I got defriended by a “nice young lady in a blue shirt.”

The buzz about Stephen Miller’s “cosmopolitan” comment to Jim Acosta had me thinking about the reason he can actually get away with something like that. It’s the same reason why Gov. Scott Walker gets away with ripping the University System and it’s the same reason I usually tell people I “work at the U” in hopes that they think I’m a janitor.

We have far too many people who get excised about perceived slights and publicly draw attention to things that so many others would just look at and say, “Really?”

This week, I was trying to dodge summer grading when one of my friends on Facebook (a tangential connection based mainly on doc school and research connections) noted that she returned home after an exhausting 16-hour trip in which the highlight was being called a “nice young lady in a blue shirt” during a stop at a gas station.

The woman went on to say that she had a huge problem with this “framing” of her. She sees herself as being trained to be polite and that she was NOT young and that the shirt she was wearing was from the Kinsey Institute, all things that would have better indicated her actual self.

I naturally assumed that where she was when this happened (somewhere between Texas and South Dakota), it was some old codger who was making an observation. I asked if the guy was an asshole or something, as to try to understand why this was so offensive.

It turned out that it was actually a woman in her 20s-30s who was referencing her to someone else. Her response also noted was that she was NOT young (she was 40ish although any photo I ever saw of her would have had me pegging her at about half that age), calling her a nice lady was indicating that she was in some way a compliant, pliable figure and that her “ironic chastity” powder blue shirt should not have been the first thing the person noticed. She said it was quite upsetting and that it demonstrated larger societal problems regarding how people frame women.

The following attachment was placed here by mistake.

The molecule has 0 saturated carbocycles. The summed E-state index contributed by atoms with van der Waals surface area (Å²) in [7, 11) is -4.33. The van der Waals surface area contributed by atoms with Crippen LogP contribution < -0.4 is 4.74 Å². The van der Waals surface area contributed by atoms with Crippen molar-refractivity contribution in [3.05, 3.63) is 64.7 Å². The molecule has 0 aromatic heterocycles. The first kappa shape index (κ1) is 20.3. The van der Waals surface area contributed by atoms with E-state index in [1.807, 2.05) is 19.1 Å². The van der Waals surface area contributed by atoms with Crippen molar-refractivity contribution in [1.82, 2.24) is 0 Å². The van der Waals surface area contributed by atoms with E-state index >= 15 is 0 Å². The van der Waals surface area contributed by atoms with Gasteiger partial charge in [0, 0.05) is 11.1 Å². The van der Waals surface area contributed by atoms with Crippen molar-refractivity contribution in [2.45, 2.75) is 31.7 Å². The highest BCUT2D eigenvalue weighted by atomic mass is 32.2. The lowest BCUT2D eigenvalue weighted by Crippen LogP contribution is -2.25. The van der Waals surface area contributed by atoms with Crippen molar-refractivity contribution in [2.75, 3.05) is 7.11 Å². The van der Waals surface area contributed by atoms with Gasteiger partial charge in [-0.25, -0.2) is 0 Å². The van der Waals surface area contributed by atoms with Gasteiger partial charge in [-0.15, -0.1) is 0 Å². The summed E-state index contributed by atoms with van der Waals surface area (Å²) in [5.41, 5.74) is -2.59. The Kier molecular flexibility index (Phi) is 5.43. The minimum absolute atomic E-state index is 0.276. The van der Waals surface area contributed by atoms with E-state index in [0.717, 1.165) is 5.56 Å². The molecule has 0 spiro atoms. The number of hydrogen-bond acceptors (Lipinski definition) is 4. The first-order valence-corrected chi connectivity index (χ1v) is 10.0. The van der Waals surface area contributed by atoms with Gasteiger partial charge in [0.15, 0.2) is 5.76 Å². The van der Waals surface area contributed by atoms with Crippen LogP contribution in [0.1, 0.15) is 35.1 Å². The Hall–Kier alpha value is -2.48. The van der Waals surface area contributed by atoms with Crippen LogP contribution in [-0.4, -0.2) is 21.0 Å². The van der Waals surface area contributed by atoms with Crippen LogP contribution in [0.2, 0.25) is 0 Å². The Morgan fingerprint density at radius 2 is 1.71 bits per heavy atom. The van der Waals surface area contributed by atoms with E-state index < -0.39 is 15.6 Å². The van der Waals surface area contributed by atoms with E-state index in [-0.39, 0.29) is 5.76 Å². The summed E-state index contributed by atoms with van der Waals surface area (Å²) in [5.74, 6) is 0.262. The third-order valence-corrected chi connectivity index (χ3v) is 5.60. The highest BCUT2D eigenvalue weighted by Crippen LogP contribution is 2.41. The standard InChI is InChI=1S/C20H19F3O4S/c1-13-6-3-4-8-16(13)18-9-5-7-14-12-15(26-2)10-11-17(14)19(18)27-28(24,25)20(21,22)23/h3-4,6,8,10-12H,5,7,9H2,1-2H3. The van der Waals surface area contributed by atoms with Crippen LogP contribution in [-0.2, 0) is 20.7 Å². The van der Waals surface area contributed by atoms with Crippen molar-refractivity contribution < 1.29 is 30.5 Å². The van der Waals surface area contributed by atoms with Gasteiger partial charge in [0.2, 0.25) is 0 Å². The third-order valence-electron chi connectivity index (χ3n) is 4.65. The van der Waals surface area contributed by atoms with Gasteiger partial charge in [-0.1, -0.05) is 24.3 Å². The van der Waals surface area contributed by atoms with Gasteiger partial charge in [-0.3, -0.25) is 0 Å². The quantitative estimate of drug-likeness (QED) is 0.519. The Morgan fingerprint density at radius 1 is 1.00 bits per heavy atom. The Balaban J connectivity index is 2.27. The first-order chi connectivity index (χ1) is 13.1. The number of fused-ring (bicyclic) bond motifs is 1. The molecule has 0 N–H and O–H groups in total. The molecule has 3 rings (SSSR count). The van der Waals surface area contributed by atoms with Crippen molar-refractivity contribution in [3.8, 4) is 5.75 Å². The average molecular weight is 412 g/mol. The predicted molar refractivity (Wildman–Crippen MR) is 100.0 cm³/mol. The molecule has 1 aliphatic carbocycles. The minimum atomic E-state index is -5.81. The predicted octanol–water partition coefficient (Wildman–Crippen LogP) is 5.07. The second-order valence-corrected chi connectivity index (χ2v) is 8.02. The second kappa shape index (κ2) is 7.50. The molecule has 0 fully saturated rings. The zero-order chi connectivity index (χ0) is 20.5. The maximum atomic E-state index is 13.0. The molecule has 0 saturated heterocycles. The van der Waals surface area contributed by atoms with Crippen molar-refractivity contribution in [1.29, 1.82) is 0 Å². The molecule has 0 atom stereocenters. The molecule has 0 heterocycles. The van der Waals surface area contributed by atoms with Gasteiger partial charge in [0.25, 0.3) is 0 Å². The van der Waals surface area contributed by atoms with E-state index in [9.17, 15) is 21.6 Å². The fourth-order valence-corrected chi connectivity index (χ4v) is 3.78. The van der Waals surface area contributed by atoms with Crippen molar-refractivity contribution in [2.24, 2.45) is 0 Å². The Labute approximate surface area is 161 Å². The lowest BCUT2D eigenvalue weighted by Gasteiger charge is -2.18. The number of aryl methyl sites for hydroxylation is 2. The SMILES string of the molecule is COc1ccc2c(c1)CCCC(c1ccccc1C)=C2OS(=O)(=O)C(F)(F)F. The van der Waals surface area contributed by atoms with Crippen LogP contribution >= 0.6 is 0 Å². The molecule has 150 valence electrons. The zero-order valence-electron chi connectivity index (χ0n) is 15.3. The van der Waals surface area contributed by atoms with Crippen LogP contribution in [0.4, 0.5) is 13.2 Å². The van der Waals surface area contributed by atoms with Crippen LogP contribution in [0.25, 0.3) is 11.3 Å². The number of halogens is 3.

I decided to step off the thread at that point, worrying I was hijacking this whole thing, even though other people (women, even) asked her what the problem was with the “young” thing and how she would prefer to be noticed in passing public situations.

For some reason, I couldn’t let this go. I was having trouble wrapping my head around how “nice,” “lady” and “blue” in this (or almost any other context) would connote such a dark subtext in a public situation as to undermine her as a person. I hopped on chat to ask one, private question:

Not to belabor a point in what is clearly something that won’t end well for me, but is it at all possible that through your self-framing, you’re reading way, way, way too deeply into this passing comment? A (person) at a gas station made an observation based on recognition (color) not cognition (Kinsey, ironic chastity) and made simple and positive reflection on an interaction (wow, she was nice).

The response was as follows:

The “you’re making too big of a deal out of this” has been used for a long time to justify discriminatory comments and behaviors. This comment had an impact on me. I don’t like it, and I am going to talk about why I don’t like it and find it offensive. If you think I am making too big of a big deal out of something that I find offensive, please feel free to unfollow or unfriend me because I am going to continue to talk about all the stupid things people say to me or about me.